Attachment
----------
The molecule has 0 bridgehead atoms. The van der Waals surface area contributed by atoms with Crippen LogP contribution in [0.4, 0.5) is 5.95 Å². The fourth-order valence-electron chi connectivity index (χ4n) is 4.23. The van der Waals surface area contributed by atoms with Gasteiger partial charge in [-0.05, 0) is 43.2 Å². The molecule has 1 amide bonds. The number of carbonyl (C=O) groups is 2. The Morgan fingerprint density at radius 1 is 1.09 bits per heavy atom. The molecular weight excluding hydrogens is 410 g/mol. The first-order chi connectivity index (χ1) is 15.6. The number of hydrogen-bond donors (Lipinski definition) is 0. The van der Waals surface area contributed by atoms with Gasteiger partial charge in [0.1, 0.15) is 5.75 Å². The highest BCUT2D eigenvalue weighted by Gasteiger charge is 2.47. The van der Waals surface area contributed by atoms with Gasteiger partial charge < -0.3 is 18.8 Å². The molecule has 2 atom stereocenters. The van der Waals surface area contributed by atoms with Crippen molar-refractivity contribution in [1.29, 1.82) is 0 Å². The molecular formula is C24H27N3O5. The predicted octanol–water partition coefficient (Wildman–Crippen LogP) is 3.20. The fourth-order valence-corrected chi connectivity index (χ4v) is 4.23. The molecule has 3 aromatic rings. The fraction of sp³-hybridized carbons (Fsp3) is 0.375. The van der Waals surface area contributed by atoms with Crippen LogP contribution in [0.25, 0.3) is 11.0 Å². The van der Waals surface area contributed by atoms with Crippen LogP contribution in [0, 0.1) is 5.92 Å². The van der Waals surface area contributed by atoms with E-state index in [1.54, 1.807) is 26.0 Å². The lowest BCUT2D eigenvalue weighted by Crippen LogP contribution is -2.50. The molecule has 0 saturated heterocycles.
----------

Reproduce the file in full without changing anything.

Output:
The molecule has 0 bridgehead atoms. The van der Waals surface area contributed by atoms with Crippen LogP contribution in [0.4, 0.5) is 5.95 Å². The fourth-order valence-electron chi connectivity index (χ4n) is 4.23. The van der Waals surface area contributed by atoms with Gasteiger partial charge in [-0.05, 0) is 43.2 Å². The molecule has 1 amide bonds. The number of carbonyl (C=O) groups is 2. The Morgan fingerprint density at radius 1 is 1.09 bits per heavy atom. The molecular weight excluding hydrogens is 410 g/mol. The first-order chi connectivity index (χ1) is 15.6. The number of hydrogen-bond donors (Lipinski definition) is 0. The van der Waals surface area contributed by atoms with Gasteiger partial charge in [0.1, 0.15) is 5.75 Å². The highest BCUT2D eigenvalue weighted by Gasteiger charge is 2.47. The van der Waals surface area contributed by atoms with Gasteiger partial charge < -0.3 is 18.8 Å². The molecule has 2 atom stereocenters. The van der Waals surface area contributed by atoms with Crippen molar-refractivity contribution in [1.29, 1.82) is 0 Å². The molecular formula is C24H27N3O5. The predicted octanol–water partition coefficient (Wildman–Crippen LogP) is 3.20. The fourth-order valence-corrected chi connectivity index (χ4v) is 4.23. The molecule has 3 aromatic rings. The fraction of sp³-hybridized carbons (Fsp3) is 0.375. The van der Waals surface area contributed by atoms with Crippen LogP contribution in [0.25, 0.3) is 11.0 Å². The van der Waals surface area contributed by atoms with Crippen LogP contribution in [0, 0.1) is 5.92 Å². The van der Waals surface area contributed by atoms with E-state index in [1.54, 1.807) is 26.0 Å². The lowest BCUT2D eigenvalue weighted by Crippen LogP contribution is -2.50. The molecule has 0 saturated heterocycles.